If you say you believe space aliens exist, I doubt your friends will be shocked. In a universe aglow with 2 trillion galaxies, you'd be supremely smug to think that Earth alone hosts clever creatures. One 2015 poll showed that 54 percent of Americans feel confident that intelligent aliens are out there.
Maybe that optimism comes from science fiction. After all, if there are no extraterrestrials, there isn't much of a mission for the Starship Enterprise or job openings for Vulcans. Fiction aside, many scientists agree that the cosmos is undoubtedly sprinkled — perhaps liberally sprinkled — with life. Even sentient life.
But can we say anything about that sprinkling? Can we hazard a guess as to how close the nearest aliens might be?
This is an uncertain business but not a new one. In 1961 astronomer Frank Drake devised a simple equation for estimating the number of "technically active" societies in our galaxy. That bit of easy math is known as the Drake Equation, and it's often said to be the second most famous formula in science (the first being Einstein's E = mc2).
If you look up the formula online, you'll see that it takes into account the odds that there are habitable planets around other stars, the likelihood that life will arise, and the probability that biology will occasionally evolve to produce clever beings. But even without wrestling with the Drake Equation, we can use similar reasoning to gauge the plentitude of alien societies and how close the Klingons might be.
We start with recent research showing that one in six stars hosts a planet hospitable to life. No, not one in a million. One in six. So let's take that number and run with it. Next we have to make a few assumptions. In particular, if you were given a million Earth-size worlds, what fraction do you think would ever beget technically sophisticated inhabitants?
Life on our planet began quickly: random chemical activity in 350 million trillion gallons of ocean water spawned a reproducing molecule within a few hundred million years. So maybe biology doesn't need much of a goad to get started. I don't think it's unreasonable to figure that at least half of all planets suitable for life actually produce it.
Intelligence is less certain. The dinosaurs were a good design but didn't do well in school. But let's say that one in 100 biology-encrusted planets eventually coughs up some thinking beings. And, as per Frank Drake, let's also assume that any Klingons out there continue to hang out for 10,000 years before self-destructing (nuclear war, anyone?) or meeting some other woeful end.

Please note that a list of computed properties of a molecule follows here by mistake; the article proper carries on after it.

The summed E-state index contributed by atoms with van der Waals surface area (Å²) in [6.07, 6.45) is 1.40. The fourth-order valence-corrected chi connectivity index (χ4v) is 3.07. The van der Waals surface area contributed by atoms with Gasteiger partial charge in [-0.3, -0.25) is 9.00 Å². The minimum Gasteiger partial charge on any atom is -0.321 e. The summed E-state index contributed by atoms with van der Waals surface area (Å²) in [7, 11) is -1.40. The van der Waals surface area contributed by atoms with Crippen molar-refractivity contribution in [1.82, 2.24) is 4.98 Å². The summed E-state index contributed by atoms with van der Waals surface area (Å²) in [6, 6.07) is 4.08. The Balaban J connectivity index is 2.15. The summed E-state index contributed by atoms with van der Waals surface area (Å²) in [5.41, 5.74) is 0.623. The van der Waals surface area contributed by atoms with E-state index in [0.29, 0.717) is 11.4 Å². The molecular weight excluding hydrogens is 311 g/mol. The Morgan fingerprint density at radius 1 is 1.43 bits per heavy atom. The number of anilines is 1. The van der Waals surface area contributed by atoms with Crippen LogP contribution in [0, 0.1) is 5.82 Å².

Do the arithmetic, and you'll find that one in 100 million star systems has technically adept inhabitants. That's not much different than the fraction of jackpot tickets in this week's Powerball lottery.
So how close are the nearest signaling extraterrestrials? If we're going to pay good money to fire up the warp drive and visit some bumpy-headed aliens, how far do we have to travel? Well, the average distance between stars in our part of the galaxy is 4.2 light-years (the distance to Proxima Centauri). That is, for every cube of space that's 4.2 light-years on a side, you'll find (on average) one star. Now imagine a bigger box, 2,000 light-years on a side. It will contain 100 million star boxes, and one sophisticated civilization.
By this rough and ready calculation, the nearest aliens are probably between one and two thousand light-years away. In other words, no closer than the three bright stars of Orion's Belt. Sure, alien neighbors might be farther — or closer. But this order-of-magnitude estimate tells us that they're not next door. They haven't heard our news reports, and they're not likely to have any incentive to visit. They simply don't know we're here.
By the way, we probably aren't going to visit them either. Today's fastest rockets would take at least 20 million years to get there, by which time you're going to be awfully tired of on-board pretzels.
Yes, the aliens are likely around, and 10,000 societies could inhabit our galaxy (not to mention those other galaxies!) They're not close. But they may be discoverable. That's why we continue to search the sky for radio signals launched into the ether long ago by our cosmic brethren.